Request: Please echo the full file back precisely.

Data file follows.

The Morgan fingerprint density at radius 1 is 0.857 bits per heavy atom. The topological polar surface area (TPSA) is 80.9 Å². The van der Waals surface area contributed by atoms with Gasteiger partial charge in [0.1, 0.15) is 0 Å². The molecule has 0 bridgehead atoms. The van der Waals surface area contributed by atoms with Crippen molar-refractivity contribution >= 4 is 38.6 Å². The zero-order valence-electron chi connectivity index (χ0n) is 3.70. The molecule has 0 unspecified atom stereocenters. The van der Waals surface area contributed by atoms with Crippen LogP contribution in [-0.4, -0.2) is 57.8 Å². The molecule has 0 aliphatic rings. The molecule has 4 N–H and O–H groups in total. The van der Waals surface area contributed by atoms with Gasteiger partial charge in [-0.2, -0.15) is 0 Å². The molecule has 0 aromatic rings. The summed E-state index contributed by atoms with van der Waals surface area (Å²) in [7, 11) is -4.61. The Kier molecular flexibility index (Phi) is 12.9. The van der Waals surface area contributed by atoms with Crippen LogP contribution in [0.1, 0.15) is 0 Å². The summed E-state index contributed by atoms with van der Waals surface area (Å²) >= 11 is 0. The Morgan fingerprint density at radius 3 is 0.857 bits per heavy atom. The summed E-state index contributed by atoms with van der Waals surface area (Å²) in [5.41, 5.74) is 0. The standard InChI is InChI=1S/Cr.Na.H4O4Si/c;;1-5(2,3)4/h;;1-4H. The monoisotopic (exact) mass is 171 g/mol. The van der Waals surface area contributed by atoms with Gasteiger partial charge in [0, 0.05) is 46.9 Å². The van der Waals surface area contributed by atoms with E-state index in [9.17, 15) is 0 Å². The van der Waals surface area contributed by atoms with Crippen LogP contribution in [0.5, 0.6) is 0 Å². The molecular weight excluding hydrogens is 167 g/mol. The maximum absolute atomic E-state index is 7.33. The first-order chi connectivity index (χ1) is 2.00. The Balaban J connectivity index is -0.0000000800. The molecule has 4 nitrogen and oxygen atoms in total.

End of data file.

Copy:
The Morgan fingerprint density at radius 1 is 0.857 bits per heavy atom. The topological polar surface area (TPSA) is 80.9 Å². The van der Waals surface area contributed by atoms with Gasteiger partial charge in [0.1, 0.15) is 0 Å². The molecule has 0 bridgehead atoms. The van der Waals surface area contributed by atoms with Crippen molar-refractivity contribution >= 4 is 38.6 Å². The zero-order valence-electron chi connectivity index (χ0n) is 3.70. The molecule has 0 unspecified atom stereocenters. The van der Waals surface area contributed by atoms with Crippen LogP contribution in [-0.4, -0.2) is 57.8 Å². The molecule has 0 aliphatic rings. The molecule has 4 N–H and O–H groups in total. The van der Waals surface area contributed by atoms with Gasteiger partial charge in [-0.2, -0.15) is 0 Å². The molecule has 0 aromatic rings. The summed E-state index contributed by atoms with van der Waals surface area (Å²) in [7, 11) is -4.61. The Kier molecular flexibility index (Phi) is 12.9. The van der Waals surface area contributed by atoms with Crippen LogP contribution in [0.1, 0.15) is 0 Å². The summed E-state index contributed by atoms with van der Waals surface area (Å²) >= 11 is 0. The Morgan fingerprint density at radius 3 is 0.857 bits per heavy atom. The summed E-state index contributed by atoms with van der Waals surface area (Å²) in [5.41, 5.74) is 0. The standard InChI is InChI=1S/Cr.Na.H4O4Si/c;;1-5(2,3)4/h;;1-4H. The monoisotopic (exact) mass is 171 g/mol. The van der Waals surface area contributed by atoms with Gasteiger partial charge in [0, 0.05) is 46.9 Å². The van der Waals surface area contributed by atoms with E-state index in [9.17, 15) is 0 Å². The van der Waals surface area contributed by atoms with Crippen LogP contribution in [0.5, 0.6) is 0 Å². The molecular weight excluding hydrogens is 167 g/mol. The maximum absolute atomic E-state index is 7.33. The first-order chi connectivity index (χ1) is 2.00. The Balaban J connectivity index is -0.0000000800. The molecule has 4 nitrogen and oxygen atoms in total.